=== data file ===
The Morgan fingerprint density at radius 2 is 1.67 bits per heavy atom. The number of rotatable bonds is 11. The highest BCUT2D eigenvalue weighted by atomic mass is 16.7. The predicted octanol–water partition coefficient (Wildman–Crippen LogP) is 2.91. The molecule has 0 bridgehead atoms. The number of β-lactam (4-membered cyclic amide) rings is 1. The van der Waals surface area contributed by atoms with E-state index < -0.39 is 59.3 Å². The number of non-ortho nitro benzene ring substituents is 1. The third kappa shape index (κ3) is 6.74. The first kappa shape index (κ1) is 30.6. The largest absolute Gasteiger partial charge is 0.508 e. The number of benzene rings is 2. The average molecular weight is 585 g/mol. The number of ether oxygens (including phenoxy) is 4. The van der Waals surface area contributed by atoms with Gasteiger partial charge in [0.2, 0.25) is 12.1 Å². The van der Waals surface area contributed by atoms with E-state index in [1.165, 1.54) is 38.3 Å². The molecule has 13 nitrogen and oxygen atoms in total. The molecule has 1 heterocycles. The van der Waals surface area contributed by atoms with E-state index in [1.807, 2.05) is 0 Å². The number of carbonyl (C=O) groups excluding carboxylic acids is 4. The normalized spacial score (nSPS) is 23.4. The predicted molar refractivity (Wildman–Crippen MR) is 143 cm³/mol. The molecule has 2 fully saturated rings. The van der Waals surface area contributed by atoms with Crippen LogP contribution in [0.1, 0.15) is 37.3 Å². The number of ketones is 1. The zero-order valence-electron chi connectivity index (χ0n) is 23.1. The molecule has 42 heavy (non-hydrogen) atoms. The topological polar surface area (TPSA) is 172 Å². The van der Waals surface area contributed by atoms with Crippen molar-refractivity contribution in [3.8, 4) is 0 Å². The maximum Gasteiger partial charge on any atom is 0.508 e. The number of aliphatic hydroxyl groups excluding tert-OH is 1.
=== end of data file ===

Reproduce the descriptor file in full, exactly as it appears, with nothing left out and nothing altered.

The Morgan fingerprint density at radius 2 is 1.67 bits per heavy atom. The number of rotatable bonds is 11. The highest BCUT2D eigenvalue weighted by atomic mass is 16.7. The predicted octanol–water partition coefficient (Wildman–Crippen LogP) is 2.91. The molecule has 0 bridgehead atoms. The number of β-lactam (4-membered cyclic amide) rings is 1. The van der Waals surface area contributed by atoms with E-state index < -0.39 is 59.3 Å². The number of non-ortho nitro benzene ring substituents is 1. The third kappa shape index (κ3) is 6.74. The first kappa shape index (κ1) is 30.6. The largest absolute Gasteiger partial charge is 0.508 e. The number of benzene rings is 2. The average molecular weight is 585 g/mol. The number of ether oxygens (including phenoxy) is 4. The van der Waals surface area contributed by atoms with Gasteiger partial charge in [0.2, 0.25) is 12.1 Å². The van der Waals surface area contributed by atoms with E-state index in [1.165, 1.54) is 38.3 Å². The molecule has 13 nitrogen and oxygen atoms in total. The molecule has 1 heterocycles. The van der Waals surface area contributed by atoms with E-state index in [1.807, 2.05) is 0 Å². The number of carbonyl (C=O) groups excluding carboxylic acids is 4. The normalized spacial score (nSPS) is 23.4. The predicted molar refractivity (Wildman–Crippen MR) is 143 cm³/mol. The molecule has 2 fully saturated rings. The van der Waals surface area contributed by atoms with Crippen LogP contribution in [0.1, 0.15) is 37.3 Å². The number of ketones is 1. The zero-order valence-electron chi connectivity index (χ0n) is 23.1. The molecule has 42 heavy (non-hydrogen) atoms. The topological polar surface area (TPSA) is 172 Å². The van der Waals surface area contributed by atoms with Crippen molar-refractivity contribution in [3.8, 4) is 0 Å². The maximum Gasteiger partial charge on any atom is 0.508 e. The number of aliphatic hydroxyl groups excluding tert-OH is 1.